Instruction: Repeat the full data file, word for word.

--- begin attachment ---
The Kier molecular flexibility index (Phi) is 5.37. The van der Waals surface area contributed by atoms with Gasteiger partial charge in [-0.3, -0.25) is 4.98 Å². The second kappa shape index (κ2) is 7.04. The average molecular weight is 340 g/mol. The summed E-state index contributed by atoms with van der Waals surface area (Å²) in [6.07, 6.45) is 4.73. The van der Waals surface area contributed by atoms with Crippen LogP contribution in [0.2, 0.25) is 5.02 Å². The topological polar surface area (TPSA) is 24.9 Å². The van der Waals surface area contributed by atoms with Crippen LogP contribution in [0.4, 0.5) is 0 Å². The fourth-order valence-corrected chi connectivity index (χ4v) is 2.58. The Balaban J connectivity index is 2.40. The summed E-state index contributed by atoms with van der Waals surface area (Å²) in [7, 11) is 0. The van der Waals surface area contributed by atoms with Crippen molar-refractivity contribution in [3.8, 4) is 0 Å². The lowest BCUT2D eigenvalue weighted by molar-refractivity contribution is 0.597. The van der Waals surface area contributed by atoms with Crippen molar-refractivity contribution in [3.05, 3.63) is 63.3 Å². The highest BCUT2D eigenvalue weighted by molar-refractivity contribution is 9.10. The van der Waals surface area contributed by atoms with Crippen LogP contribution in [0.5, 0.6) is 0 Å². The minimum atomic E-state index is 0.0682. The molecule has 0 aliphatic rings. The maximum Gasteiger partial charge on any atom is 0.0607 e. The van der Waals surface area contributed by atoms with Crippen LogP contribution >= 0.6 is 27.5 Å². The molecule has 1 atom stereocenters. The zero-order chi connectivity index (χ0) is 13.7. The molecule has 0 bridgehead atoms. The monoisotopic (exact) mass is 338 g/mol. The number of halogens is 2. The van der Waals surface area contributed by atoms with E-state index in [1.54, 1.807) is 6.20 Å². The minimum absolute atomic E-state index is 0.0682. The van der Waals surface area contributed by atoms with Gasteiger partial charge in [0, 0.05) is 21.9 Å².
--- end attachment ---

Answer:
The Kier molecular flexibility index (Phi) is 5.37. The van der Waals surface area contributed by atoms with Gasteiger partial charge in [-0.3, -0.25) is 4.98 Å². The second kappa shape index (κ2) is 7.04. The average molecular weight is 340 g/mol. The summed E-state index contributed by atoms with van der Waals surface area (Å²) in [6.07, 6.45) is 4.73. The van der Waals surface area contributed by atoms with Crippen LogP contribution in [0.2, 0.25) is 5.02 Å². The topological polar surface area (TPSA) is 24.9 Å². The van der Waals surface area contributed by atoms with Crippen LogP contribution in [0.4, 0.5) is 0 Å². The fourth-order valence-corrected chi connectivity index (χ4v) is 2.58. The Balaban J connectivity index is 2.40. The summed E-state index contributed by atoms with van der Waals surface area (Å²) in [7, 11) is 0. The van der Waals surface area contributed by atoms with Crippen molar-refractivity contribution in [3.8, 4) is 0 Å². The lowest BCUT2D eigenvalue weighted by molar-refractivity contribution is 0.597. The van der Waals surface area contributed by atoms with Crippen molar-refractivity contribution in [3.05, 3.63) is 63.3 Å². The highest BCUT2D eigenvalue weighted by molar-refractivity contribution is 9.10. The van der Waals surface area contributed by atoms with Crippen LogP contribution in [0.5, 0.6) is 0 Å². The minimum atomic E-state index is 0.0682. The molecule has 0 aliphatic rings. The maximum Gasteiger partial charge on any atom is 0.0607 e. The van der Waals surface area contributed by atoms with Crippen LogP contribution >= 0.6 is 27.5 Å². The molecule has 1 atom stereocenters. The zero-order chi connectivity index (χ0) is 13.7. The molecule has 0 bridgehead atoms. The monoisotopic (exact) mass is 338 g/mol. The number of halogens is 2. The van der Waals surface area contributed by atoms with E-state index in [1.54, 1.807) is 6.20 Å². The minimum absolute atomic E-state index is 0.0682. The van der Waals surface area contributed by atoms with Gasteiger partial charge in [0, 0.05) is 21.9 Å².